The ages-old game of Blackjack: Do video games get it right? (feat. RDR2 in Remote Play)

Special Feature

Red Dead Redemption 2 might have arrived on PC a month ago, but it has been present on the PS Vita for over a year as a PS4 Remote Play title. Not surprisingly, the game has been getting stellar reviews. Rockstar’s open-world Wild West epic is truly epic, reminding us of the studio’s mastery to craft a perfect blend of story and gameplay. What makes the game so unique isn’t just the open world – it’s how alive it is from within.

Just like GTA, RDR2 features a living world where things don’t stand still. You can eat, you can dance, and in true Wild West fashion, you can also play poker and blackjack. It’s not a new feature – gambling has been featured in other games before. Of course, that doesn’t take the fun away from it. Whenever you’re not chasing criminals, you can sit at a table and test your skills against others or enter tournaments with a lot of cash to be made. However, video games in general and RDR2 in particular have been heavily criticized for not getting the rules of blackjack right.

How to Play Blackjack

Everyone…well, at least most of us know how to play the game. Blackjack rules are simple – whoever gets closer to 21 wins. The game is a mix of luck, skill, and chance, but it’s still pretty straightforward for beginners. If you’ve never tried a game of blackjack, you can play your first hand in Red Dead Redemption 2. All the rules are available within the game so you won’t have a problem grappling things on the fly. 

The card values are simple. All cards from 2 to 10 give you the same number of points, while jacks, kings and queens are worth 10 each. An ace is valued 1 or 11 depending on your hand.

The game starts with you placing a bet – that’s the dealer’s cue to deal two cards to you and themselves. Your next move is directly linked to the cards in your hand – you can hit (ask for another card to get closer to 21), stand (stay on your current hand), split (if the two cards have high value), bust (you’re over 21 and out of the game), double down (double your bet), etc.

When you believe your hand is better than the dealer’s, he will compare them and declare either you or him a winner. As mentioned, whoever’s closer to 21 wins.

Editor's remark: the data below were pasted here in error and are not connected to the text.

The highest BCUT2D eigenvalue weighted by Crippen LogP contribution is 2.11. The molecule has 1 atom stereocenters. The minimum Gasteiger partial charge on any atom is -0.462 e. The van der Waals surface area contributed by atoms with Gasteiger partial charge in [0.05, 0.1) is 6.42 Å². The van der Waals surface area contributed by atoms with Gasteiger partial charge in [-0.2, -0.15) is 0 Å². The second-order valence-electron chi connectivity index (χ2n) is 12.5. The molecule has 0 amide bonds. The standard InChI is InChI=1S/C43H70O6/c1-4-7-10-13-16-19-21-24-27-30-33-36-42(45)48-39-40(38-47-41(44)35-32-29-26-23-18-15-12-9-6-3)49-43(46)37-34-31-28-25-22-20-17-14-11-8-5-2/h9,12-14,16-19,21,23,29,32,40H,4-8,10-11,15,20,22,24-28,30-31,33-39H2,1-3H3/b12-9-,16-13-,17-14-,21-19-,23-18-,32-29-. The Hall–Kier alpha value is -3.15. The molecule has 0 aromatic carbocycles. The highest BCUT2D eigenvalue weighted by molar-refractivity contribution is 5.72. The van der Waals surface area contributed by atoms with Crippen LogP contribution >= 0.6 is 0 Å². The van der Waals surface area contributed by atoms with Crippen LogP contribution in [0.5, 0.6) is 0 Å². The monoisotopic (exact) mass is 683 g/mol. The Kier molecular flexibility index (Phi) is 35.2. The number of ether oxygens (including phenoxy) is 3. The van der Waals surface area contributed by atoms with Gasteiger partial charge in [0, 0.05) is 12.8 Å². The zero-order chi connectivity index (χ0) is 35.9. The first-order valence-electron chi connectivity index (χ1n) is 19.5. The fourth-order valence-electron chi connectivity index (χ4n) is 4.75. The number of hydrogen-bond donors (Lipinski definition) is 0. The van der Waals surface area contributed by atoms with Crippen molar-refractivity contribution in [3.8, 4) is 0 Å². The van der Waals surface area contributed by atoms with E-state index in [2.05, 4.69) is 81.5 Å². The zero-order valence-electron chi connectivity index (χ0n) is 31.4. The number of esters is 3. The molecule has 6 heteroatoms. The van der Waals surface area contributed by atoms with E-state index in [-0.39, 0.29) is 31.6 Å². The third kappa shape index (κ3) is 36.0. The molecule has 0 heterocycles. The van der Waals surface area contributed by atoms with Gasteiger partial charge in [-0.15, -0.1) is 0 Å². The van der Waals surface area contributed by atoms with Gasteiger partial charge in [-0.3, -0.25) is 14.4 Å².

How Do Video Games Get It Wrong?

Most games, including RDR2, hand out your winnings to a master cash supply that implies straight betting. For those unaware of the term, it’s a strategy that involves betting the same amount over and over again. It sounds boring and IT IS BORING. This is the biggest problem with RDR2’s blackjack rules – there’s no progressive betting and it bears no resemblance to how one would play the game in casinos.

That said, there is more variety in betting styles when you take into consideration online casinos and even blackjack and casino games on the PSP and Playstation Vita. It’s just this minigame implementation that is usually a bit more limited.

Straight betting isn’t wrong per se. It’s a simple strategy that allows you to keep track of your run with ease. However, even if just a minor piece of a large video game, adding features such as progressive betting would make any video game with blackjack all the more fun. 

Gamblers would surely love it, and it would surely mean a lot to newcomers as well. It’s a pretty simple thing to fix and we have our fingers crossed that a future patch resolves this annoying little problem.

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About Simon Plumbe 1069 Articles
Husband, father and lifelong geek. Originally from the West Midlands, now spending my days in South Wales with my family and a house full of animals. Passionate about video games, especially retro gaming, the Commodore 64 and PlayStation Vita. Love pro wrestling, sci-fi and I'm an animal lover and vegetarian. Enjoyed this and my other articles? Why not buy me a coffee: